Iraqi president: UK troops could leave Iraq by 2006

Talabani said Iraqi troops should be ready to take over from British forces in provinces around Basra.

uk troops iraq 88 (photo credit: )
uk troops iraq 88
(photo credit: )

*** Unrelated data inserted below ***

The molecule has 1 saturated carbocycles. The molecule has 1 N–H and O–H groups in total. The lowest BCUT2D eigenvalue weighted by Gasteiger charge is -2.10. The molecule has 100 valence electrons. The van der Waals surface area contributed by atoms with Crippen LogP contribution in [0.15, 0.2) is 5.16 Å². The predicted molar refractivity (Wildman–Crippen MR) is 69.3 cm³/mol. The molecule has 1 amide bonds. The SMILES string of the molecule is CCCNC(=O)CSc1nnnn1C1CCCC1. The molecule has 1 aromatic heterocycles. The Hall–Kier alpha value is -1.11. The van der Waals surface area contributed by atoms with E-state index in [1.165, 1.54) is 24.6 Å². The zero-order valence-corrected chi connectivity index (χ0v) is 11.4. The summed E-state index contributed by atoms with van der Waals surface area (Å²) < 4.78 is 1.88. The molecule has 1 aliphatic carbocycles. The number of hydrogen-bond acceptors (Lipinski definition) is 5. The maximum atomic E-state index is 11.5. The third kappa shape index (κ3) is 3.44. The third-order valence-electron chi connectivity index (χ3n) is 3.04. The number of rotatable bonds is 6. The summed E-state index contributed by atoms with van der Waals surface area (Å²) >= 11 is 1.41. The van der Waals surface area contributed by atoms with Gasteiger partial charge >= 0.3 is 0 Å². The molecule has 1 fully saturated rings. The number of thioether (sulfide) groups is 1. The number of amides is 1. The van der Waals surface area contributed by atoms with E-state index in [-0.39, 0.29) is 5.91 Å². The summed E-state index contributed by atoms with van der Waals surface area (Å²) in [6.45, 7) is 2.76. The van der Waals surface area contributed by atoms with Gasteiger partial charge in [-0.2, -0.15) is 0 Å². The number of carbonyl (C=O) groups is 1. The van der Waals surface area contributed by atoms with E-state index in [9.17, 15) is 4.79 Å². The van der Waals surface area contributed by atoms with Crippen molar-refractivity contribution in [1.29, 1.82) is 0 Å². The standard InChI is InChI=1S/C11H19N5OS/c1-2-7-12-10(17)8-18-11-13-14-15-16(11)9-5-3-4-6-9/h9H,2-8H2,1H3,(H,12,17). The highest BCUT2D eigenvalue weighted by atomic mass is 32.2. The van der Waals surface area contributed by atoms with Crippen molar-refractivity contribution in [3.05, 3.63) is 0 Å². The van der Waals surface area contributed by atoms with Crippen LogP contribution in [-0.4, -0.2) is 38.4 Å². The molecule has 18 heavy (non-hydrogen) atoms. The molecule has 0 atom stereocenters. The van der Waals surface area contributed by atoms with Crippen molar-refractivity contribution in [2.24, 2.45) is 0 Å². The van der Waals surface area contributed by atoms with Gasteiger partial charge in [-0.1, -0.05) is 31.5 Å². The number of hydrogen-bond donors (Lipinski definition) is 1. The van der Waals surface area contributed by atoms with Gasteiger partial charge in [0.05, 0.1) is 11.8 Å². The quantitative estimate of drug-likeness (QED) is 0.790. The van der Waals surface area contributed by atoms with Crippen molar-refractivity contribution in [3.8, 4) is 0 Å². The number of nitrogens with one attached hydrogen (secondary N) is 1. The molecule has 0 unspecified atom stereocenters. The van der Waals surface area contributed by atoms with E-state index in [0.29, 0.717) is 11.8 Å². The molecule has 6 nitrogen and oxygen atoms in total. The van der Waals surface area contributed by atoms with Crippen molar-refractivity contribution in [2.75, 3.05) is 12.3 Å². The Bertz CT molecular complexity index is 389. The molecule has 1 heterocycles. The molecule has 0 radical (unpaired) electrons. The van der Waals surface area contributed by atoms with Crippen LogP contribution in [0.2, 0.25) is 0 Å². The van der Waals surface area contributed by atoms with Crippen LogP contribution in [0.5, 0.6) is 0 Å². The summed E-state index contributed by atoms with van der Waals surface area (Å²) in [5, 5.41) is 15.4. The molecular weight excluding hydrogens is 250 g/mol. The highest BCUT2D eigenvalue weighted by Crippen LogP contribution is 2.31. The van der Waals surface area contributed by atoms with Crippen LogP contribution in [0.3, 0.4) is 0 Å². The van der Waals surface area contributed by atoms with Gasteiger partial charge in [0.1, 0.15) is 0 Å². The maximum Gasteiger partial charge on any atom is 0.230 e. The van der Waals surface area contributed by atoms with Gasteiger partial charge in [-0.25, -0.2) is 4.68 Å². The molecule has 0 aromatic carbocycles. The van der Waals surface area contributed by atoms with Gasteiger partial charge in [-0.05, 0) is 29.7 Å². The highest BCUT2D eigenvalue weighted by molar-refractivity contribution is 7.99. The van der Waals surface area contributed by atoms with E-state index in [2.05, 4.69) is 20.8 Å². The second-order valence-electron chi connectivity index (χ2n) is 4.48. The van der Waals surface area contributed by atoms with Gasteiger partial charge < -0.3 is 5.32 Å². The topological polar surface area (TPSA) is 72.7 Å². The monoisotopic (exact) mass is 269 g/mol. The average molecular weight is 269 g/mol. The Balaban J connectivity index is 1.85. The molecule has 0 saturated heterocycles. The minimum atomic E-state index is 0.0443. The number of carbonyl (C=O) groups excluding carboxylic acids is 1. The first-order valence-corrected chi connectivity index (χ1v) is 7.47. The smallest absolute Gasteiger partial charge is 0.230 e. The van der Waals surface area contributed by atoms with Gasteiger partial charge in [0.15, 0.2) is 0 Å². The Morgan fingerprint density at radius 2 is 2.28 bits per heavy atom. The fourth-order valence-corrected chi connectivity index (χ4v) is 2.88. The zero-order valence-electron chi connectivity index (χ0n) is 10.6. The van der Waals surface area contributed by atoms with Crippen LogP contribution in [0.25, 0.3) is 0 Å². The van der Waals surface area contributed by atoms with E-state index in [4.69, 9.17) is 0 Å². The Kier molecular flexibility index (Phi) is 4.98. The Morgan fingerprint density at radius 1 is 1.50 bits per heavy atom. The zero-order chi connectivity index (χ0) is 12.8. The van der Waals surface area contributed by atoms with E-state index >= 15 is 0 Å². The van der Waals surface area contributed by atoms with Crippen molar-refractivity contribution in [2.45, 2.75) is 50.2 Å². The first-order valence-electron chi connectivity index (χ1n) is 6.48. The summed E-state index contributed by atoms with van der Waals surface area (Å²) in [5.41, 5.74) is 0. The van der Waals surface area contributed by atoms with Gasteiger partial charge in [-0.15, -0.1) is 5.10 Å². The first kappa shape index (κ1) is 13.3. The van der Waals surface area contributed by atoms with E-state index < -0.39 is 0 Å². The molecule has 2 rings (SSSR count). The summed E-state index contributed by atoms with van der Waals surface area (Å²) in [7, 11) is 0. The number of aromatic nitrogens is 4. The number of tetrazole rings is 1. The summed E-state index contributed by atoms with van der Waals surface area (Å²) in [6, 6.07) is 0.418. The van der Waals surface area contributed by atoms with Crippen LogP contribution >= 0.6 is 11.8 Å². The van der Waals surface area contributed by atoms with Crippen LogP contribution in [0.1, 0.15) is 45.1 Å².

Iraqi President Jalal Talabani said Sunday that British troops could leave Iraq by the end of 2006, an estimate that Britain's top soldier said was realistic but did not amount to a timetable for withdrawal. Talabani said Iraqi troops should be ready to take over from British forces in the southern provinces around Basra by the end of next year, adding that no Iraqis wanted foreign troops to remain indefinitely in their country. But he warned that an immediate withdrawal of U.S.-led forces would be catastrophic for Iraq and lead to civil war, with consequences for the entire Middle East. "We don't want British forces forever in Iraq. Within one year I think at the end of 2006 Iraqi troops will be ready to replace British forces in the south," Talabani said in the interview with Jonathan Dimbleby for Independent Television. Prime Minister Tony Blair's administration repeatedly has refused to give a timetable for withdrawing British troops from Iraq, although a government memorandum leaked in July said Britain was considering cutting its force from the current 8,500 to 3,000 by mid-June. Blair and other ministers have stressed that British troops will stay as long as they are requested by the Iraqi government. US President Bush also has refused to set a timetable for withdrawing 150,000 American troops from the country, saying it would play into the hands of insurgents. However, Iraqi Deputy Prime Minister Ahmad Chalabi said Friday that U.S. troops could begin leaving in significant numbers sometime next year. The British army's chief of staff, Gen. Sir Mike Jackson, said Sunday that the assessment offered by Talabani for British withdrawal was "well within the range of what is realistically possible." "The president has said that we could leave within a year or so. I would agree we most certainly could. But it's a question of achieving the right conditions," Jackson told the British Broadcasting Corp.'s Sunday A.M. program. Jackson insisted, however, that such comments did not amount to a timetable for withdrawal. "We need to be careful about timetables and end-dates. It is much talked-about, but it is not the best way of looking at this," he said. "What we are trying to achieve are a set of conditions at which point we have the confidence and more importantly the Iraqi government and Iraqi people have the confidence that they can fully stand on their own feet and there is no requirement to be supported by the coalition. "When these conditions come together, then the time will be right." British Defense Secretary John Reid said Talabani's comments were "completely consistent with what I've said, which is that we will stay in Iraq until the job is done." "That job will be done when the Iraqis themselves are capable of taking their own security into their own hands, and that handover is something that could begin in parts of Iraq in the course of the next year," Reid told Sky News television. Talabani cautioned against an immediate troop withdrawal, saying it "would lead to a kind of civil war and ... we will lose what we have done for liberating Iraq from worst kind of dictatorship." "Instead of having a democratic, stable Iraq, we will have a civil war in Iraq, we will have troubles in Iraq, (and they) will affect all the Middle East," he added. Talabani called for a gradual pullout, with close coordination between coalition nations and Iraqi authorities. He acknowledged that an upsurge of violence could be expected in the run-up to National Assembly elections, scheduled for Dec. 15, but denied that insurgents could influence the results. "I think they will fail, because the Iraqi people are now determined to participate in election," Talabani said. "Even our Sunni Arab brothers are participating actively they have many lists for election, and they want to be represented in the next parliament." Talabani denied there was any link between Britain's involvement in the war in Iraq and the July 7 terror attacks in London that killed 56 people, including the four suicide bombers. "I cannot accept this," he said.